Specifically people choose how to engage various landscapes, and sometimes seek out the wondrous, strange and occult places where they can create for themselves personal narratives about themselves and those places. For example, Rodney Orpheus has a photo gallery of “Monday April 13 – the occult tour of London” in which is recorded for personal history some ephemeral moments along a group’s path of travel with notes narrating these now static stations. Consider also the personal narrative at “Occult Tour of London” that came from following the plan given in “An Esoteric guide to visiting London“. (Note that the personal narrative of that last tour points out a number of difficulties following the plan offered by the esoteric guide [also], which, I suppose, is quite a good reason to have such things in a community maintained dynamic guide instead of an individually maintained static one.)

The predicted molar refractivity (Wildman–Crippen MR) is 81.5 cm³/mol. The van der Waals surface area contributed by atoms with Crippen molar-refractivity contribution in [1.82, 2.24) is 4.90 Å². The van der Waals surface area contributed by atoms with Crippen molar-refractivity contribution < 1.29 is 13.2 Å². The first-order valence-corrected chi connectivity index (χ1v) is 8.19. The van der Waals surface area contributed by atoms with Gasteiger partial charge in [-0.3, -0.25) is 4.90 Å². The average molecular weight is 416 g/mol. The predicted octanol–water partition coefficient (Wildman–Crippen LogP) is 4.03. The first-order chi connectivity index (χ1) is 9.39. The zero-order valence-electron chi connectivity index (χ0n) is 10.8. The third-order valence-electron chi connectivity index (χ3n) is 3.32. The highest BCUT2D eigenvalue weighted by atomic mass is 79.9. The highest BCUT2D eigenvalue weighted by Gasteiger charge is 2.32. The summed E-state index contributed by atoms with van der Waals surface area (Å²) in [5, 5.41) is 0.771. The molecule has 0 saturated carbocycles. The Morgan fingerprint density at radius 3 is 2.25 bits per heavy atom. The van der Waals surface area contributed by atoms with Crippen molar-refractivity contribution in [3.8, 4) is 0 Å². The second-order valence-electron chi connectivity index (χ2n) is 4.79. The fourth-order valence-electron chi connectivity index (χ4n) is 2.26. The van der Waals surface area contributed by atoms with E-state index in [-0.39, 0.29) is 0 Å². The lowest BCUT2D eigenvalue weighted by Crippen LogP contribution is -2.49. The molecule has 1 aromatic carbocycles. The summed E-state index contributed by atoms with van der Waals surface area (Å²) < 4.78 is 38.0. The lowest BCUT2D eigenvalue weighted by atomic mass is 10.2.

Personally I’ve been flirting with the notion of trying to engage myself in writing about “travel, pilgrimage and magical retirement to far-distant countries, in exterior, interior and liminal landscapes” as part of what I hope to develop as a group blog, a collective of personal narratives, at Pilgrimage to Far-Distant Countries. (If only saying made it so, but the idea is still one I have in mind; one of a number of projects that require me to develop different and serious writing habits which may turn out to just not be in my nature.)

 

Do you know of any examples or have personal narratives of these things I’ve mentioned?

Sigil for magical partners

One of the recent things in my life is that I’ve been developing a relationship with someone who shares an interest in being magical partners together. One aspect of this came up as a suggestion from my partner that we might have a sigil of some kind to represent the combination of our emergent effort.